What you need to know about the Matt Gaetz scandal

Christopher Wilson
·Senior Writer
·5-min read

Rep. Matt Gaetz, R-Fla., has said a Justice Department inquiry into him for an alleged relationship with a 17-year-old girl is part of an extortion attempt against his family.

The New York Times reported Tuesday that Gaetz, 38, was under investigation for possibly paying for a 17-year-old to cross state lines and then have sex with him about two years ago. Gaetz could be charged under the Mann Act, which prohibits bringing anyone across state lines "with intent that such individual engage in prostitution, or in any sexual activity for which any person can be charged with a criminal offense."

The age of sexual consent in Florida is 18, and Gaetz has not been charged with any crimes at the state or federal level.

The investigation was opened last year during President Donald Trump’s administration, which took the allegations against Gaetz seriously, according to Katie Benner, an author of the story who covers the Justice Department for the Times.

After the report was published, Gaetz told Axios, “The allegations against me are as searing as they are false. I believe that there are people at the Department of Justice who are trying to criminalize my sexual conduct, you know when I was a single guy."

Gaetz claimed he and his family were actually working with the FBI because they had "been victims of an organized criminal extortion involving a former DOJ official seeking $25 million while threatening to smear my name." Gaetz’s father, Donald, is a former president of the Florida state Senate.

Representative Matt Gaetz, a Republican from Florida, speaks during panel at the Conservative Political Action Conference (CPAC) in Orlando, Florida, U.S., on Saturday, Feb. 27, 2021. (Elijah Nouvelage/Bloomberg via Getty Images)
Rep. Matt Gaetz speaks at the Conservative Political Action Conference in February. (Elijah Nouvelage/Bloomberg via Getty Images)

"We have been cooperating with federal authorities in this matter, and my father has even been wearing a wire at the FBI’s direction to catch these criminals," Gaetz said.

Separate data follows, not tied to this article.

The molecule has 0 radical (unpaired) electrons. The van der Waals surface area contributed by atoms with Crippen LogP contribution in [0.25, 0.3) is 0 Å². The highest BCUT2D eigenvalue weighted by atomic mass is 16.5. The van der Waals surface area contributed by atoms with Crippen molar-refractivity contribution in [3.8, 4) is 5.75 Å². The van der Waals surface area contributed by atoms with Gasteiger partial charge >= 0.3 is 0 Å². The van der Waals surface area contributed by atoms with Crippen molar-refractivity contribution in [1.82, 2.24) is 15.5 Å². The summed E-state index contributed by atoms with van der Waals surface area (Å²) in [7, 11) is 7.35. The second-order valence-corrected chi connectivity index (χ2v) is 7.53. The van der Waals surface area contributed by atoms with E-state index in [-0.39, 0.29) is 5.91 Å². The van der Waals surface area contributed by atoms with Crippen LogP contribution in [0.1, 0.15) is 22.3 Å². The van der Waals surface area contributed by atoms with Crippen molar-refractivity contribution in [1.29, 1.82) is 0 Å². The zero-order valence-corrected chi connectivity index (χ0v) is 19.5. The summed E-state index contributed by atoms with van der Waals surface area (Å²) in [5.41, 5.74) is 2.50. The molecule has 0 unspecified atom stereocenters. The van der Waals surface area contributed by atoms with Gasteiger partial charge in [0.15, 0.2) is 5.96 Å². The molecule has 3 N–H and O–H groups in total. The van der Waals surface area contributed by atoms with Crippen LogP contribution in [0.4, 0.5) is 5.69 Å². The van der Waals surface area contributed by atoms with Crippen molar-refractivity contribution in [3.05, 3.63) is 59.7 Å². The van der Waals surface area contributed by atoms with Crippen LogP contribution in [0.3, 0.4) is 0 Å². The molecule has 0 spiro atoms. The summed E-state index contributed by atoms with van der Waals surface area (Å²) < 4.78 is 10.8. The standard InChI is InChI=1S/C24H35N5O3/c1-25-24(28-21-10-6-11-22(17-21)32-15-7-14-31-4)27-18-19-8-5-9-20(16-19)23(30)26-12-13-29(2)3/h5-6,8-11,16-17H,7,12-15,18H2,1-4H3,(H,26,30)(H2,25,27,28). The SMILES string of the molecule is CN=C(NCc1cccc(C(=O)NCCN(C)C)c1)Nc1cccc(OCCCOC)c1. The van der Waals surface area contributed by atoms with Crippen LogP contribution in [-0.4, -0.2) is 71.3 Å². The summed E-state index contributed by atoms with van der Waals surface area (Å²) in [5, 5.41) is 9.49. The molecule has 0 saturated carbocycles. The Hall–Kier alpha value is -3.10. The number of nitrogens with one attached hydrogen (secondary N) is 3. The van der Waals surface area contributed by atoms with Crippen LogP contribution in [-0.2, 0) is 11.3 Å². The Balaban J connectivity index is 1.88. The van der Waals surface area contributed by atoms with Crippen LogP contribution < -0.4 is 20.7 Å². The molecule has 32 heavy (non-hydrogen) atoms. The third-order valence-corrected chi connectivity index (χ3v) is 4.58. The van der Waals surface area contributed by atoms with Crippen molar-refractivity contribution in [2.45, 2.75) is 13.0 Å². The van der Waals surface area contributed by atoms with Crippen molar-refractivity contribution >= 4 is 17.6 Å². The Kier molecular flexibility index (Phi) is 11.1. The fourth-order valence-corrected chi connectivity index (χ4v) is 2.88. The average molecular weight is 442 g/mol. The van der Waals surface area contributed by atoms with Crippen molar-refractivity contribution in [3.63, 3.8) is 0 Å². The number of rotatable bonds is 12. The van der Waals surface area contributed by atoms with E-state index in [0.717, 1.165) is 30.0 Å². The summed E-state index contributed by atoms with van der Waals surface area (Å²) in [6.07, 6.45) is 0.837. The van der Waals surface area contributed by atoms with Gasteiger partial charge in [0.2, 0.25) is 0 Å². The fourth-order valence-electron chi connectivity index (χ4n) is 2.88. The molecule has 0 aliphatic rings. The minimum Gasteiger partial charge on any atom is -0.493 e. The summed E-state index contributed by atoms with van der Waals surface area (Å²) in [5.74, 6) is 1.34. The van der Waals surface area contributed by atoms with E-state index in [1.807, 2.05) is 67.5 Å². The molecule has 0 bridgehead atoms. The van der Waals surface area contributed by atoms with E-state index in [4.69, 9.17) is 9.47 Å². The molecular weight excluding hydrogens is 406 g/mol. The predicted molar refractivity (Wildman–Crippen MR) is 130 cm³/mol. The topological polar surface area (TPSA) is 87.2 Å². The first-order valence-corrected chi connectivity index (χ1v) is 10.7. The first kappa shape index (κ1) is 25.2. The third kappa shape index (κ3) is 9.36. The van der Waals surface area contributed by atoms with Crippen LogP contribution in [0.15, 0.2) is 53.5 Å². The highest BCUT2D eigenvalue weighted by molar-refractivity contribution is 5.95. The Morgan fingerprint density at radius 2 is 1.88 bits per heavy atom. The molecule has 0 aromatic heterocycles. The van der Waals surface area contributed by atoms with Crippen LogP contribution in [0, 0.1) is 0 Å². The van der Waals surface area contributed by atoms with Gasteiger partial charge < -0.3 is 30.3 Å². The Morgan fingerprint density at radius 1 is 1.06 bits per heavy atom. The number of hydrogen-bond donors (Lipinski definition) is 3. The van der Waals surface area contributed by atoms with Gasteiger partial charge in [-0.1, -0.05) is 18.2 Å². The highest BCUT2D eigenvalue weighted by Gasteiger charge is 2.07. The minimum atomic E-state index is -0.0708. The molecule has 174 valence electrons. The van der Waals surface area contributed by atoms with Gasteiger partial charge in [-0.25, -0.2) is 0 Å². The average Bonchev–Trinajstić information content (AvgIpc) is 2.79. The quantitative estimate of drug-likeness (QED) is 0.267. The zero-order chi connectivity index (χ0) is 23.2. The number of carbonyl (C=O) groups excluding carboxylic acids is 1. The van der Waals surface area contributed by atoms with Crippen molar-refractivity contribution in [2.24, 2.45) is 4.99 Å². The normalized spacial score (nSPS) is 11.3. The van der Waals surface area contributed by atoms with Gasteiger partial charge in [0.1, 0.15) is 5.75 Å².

The former DOJ official in question is attorney David McGee, who in a Washington Post interview denied any involvement other than saying that the elder Gaetz had reached out to talk to him on a subject about which McGee would not elaborate. McGee said he wasn’t involved in the Justice Department investigation or any attempts to extort the family.

“It is completely false. It’s a blatant attempt to distract from the fact that he’s under investigation for sex trafficking of minors,” McGee said, adding, “I have no connection with that case at all, other than [being] one of a thousand people who have heard the rumors.”

Gaetz went on Tucker Carlson’s Fox News show Tuesday evening to further explain his situation, saying that the girl in the Times story “doesn’t exist.”

“I have not had a relationship with a 17-year-old,” Gaetz said. “That is totally false. The allegation is, I read it in the New York Times, is that I've traveled with some 17-year-old in some relationship. That is false, and records will bear that out to be false.”

“Providing for flights and hotel rooms for people that you’re dating who are of legal age is not a crime,” he said.

During the Carlson interview, the congressman said the extortion attempt began on March 16 when “people were talking about a minor and that there were pictures of me with child prostitutes. That’s obviously false. There will be no such pictures, because no such thing happened.”

Gaetz attempted to pull Carlson into the story, telling him, “I can say that, actually, you and I went to dinner about two years ago, your wife was there, and I brought a friend of mine, you'll remember her. And she was actually threatened by the FBI, told that if she wouldn't cop to the fact that somehow I was involved in some pay-for-play scheme that she could face trouble.”

“I don't remember the woman you're speaking of,” Carlson said, “or the context at all.”

Fox News host Tucker Carlson discusses 'Populism and the Right' during the National Review Institute's Ideas Summit at the Mandarin Oriental Hotel March 29, 2019 in Washington, DC. (Chip Somodevilla/Getty Images)
Fox News host Tucker Carlson. (Chip Somodevilla/Getty Images)

Later in the broadcast, Carlson noted, “That was one of the weirdest interviews I’ve ever conducted.”

“I don’t think that clarified much, but it certainly showed this is a deeply interesting story,” he added.

The Gaetz allegations appear to have sprung from an investigation into Joel Greenberg, a onetime Florida Republican official who was indicted last summer on 14 charges, including sex trafficking a minor, using a state database to create fake IDs and stalking a political opponent. A 2017 photo showed Greenberg, a former Seminole County tax collector, with Gaetz and Republican operative Roger Stone. Greenberg also posted a photo with Gaetz outside the White House to his Twitter account in 2019.

Gaetz was elected in 2016 and represents the state’s First Congressional District, which includes much of the Florida Panhandle. He’s been an outspoken Trump supporter and cable news fixture who has made headlines for stunts like wearing a gas mask when Congress was discussing COVID-19 legislation in March 2020.

Hours before the New York Times story on the investigation was published, Axios reported that Gaetz was considering an early retirement from Congress to take a position with the conservative outlet Newsmax. Gaetz is engaged to Ginger Luckey, 26, whom he proposed to on Dec. 30 at Trump’s Mar-a-Lago resort.

In 2017, Gaetz was the only "no" vote on a human trafficking bill that was passed unanimously by the Senate and by a 418-1 count in the House.

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